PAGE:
Brasstown is even smaller than Andrews, located further back in the hills, and like a lot of very small rural mountain communities, it’s situated at a crossroads landmarked by the only stop signs for miles in any direction. It has a couple of crafts shops that I’ve never seen open, a filling station/grocery store, maybe a dozen or so houses…with a creek running though it, surrounded by farms, luscious green fields, overgrown rail fences, and the North Carolina mountains. Somewhere in town you’ll probably see a grader parked behind one of the shops or a backhoe on a trailer with the hitch propped on an old stump.

While the annual New Year’s possum drop is an anti-tradition, making fun of the various big city descending balls, countdowns, and fireworks, it gets its fair share of unwanted attention. Turns out they really did have a live local possum that they lowered in a cage down the flagpole, at least until PETA discovered the event. But the resourceful folks around Clay’s Corner now make do with a frozen road kill possum carefully selected from a large number of contestants. The North Carolina two-lane blacktops have a healthy inventory of skunk, snake, squirrel, rabbit, and possum road kill to choose from, so a few days before New Years folks start entering their contestants. The judging committee decides on which contestant is the best specimen representing the species and then the least mangled possum gets posed and frozen in preparation for the New Year’s celebration. I suspect this is a serious undertaking with much discussion and can imagine that the final decision weighs heavily on the judges. I have to wonder, though, whether PETA’s intervention on the original possum drop ironically increases the incidence of Clay county marsupial-cide during the latter half of December.

Clay’s Corner is actually the filling station/grocery store located on one corner of the intersection in Brasstown and is where the local weekly bluegrass jam happens….in the backroom where they have the video rental section. Most of the regulars get there early and set up on folding chairs at one end of the room next to the sink and mops; the musicians are set up at the other end and arranged along one wall and the middle of the floor. There’s not a lot of space left between the audience and musicians, which means latecomers might have to sit in the spam isle next to the air filters and oil.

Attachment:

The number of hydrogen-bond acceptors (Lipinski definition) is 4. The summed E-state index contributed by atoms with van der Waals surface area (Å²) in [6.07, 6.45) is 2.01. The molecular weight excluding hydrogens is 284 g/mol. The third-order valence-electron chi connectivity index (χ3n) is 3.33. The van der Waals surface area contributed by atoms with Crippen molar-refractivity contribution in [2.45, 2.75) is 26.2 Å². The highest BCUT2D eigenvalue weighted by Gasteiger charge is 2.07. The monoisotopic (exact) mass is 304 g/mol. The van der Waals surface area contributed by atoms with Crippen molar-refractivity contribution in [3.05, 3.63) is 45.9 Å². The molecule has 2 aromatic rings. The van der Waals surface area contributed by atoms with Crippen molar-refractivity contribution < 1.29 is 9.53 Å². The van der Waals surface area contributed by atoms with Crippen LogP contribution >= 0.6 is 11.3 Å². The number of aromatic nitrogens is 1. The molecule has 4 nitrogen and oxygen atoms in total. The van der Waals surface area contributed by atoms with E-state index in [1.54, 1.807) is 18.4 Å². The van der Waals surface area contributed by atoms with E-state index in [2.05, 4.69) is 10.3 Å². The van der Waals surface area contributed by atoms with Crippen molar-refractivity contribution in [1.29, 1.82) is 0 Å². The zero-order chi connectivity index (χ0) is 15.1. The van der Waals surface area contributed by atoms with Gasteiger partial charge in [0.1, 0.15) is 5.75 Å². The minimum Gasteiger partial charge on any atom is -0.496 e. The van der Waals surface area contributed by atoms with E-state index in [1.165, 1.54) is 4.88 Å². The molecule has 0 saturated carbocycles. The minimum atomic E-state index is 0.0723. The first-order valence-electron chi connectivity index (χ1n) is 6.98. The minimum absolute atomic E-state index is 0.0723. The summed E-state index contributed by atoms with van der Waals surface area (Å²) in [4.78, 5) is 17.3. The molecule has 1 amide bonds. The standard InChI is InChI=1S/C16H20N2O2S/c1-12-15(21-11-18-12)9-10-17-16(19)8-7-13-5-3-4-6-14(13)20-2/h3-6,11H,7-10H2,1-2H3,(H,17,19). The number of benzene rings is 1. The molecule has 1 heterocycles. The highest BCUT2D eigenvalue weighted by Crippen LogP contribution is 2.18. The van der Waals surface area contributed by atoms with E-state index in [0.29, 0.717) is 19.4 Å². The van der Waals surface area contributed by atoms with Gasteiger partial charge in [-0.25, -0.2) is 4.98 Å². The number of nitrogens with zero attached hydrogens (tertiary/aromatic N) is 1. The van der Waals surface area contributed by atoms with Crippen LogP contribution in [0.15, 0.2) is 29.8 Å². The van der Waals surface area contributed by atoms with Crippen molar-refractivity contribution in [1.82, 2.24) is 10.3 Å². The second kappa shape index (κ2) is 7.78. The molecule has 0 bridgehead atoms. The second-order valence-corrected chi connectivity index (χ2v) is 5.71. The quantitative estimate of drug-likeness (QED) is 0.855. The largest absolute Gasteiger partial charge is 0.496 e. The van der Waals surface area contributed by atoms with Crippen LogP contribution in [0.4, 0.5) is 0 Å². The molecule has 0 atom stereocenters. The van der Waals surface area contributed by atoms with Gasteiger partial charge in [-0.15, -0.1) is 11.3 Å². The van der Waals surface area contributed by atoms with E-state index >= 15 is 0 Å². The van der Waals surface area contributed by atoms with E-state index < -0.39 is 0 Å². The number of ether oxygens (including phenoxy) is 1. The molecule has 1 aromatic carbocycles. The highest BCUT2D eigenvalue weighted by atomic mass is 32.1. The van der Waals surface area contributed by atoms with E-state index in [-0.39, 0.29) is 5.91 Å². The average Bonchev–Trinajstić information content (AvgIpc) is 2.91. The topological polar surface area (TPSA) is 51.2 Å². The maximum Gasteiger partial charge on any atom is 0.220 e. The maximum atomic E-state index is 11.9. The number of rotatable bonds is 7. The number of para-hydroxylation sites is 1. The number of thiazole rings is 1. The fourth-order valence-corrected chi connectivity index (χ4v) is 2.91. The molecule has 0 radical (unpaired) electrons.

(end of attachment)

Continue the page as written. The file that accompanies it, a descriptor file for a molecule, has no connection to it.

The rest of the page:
This jam is clearly a local’s jam and a real family affair. Folks walk around talking while babies crawl on the carpet underneath the musicians’ chairs. There’s some quiet conversation going on and a few folks greeted me when I came in. But this jam was more like a living room jam or some private jams that I’ve been to and way more relaxed than the hyper-competitive pub jams. Even so, when I visited Clay’s Corner I had been playing only a few months and wasn’t much inclined to make this my first jam experience, so I just sat and took it in. Like the private jams I’ve been to since, there was a good mix of musicians of all different levels and kinds……strangely the only thing missing that evening was a banjo player. It really didn’t matter much what was called, most were blue grass songs, but many I didn’t recognize…maybe in this part of the nation there is a different play list that folks go by…..and the listeners quietly appreciated what was played with some occasional light applause and encouraging comments spoken just a little l
Posted:  10/17/2010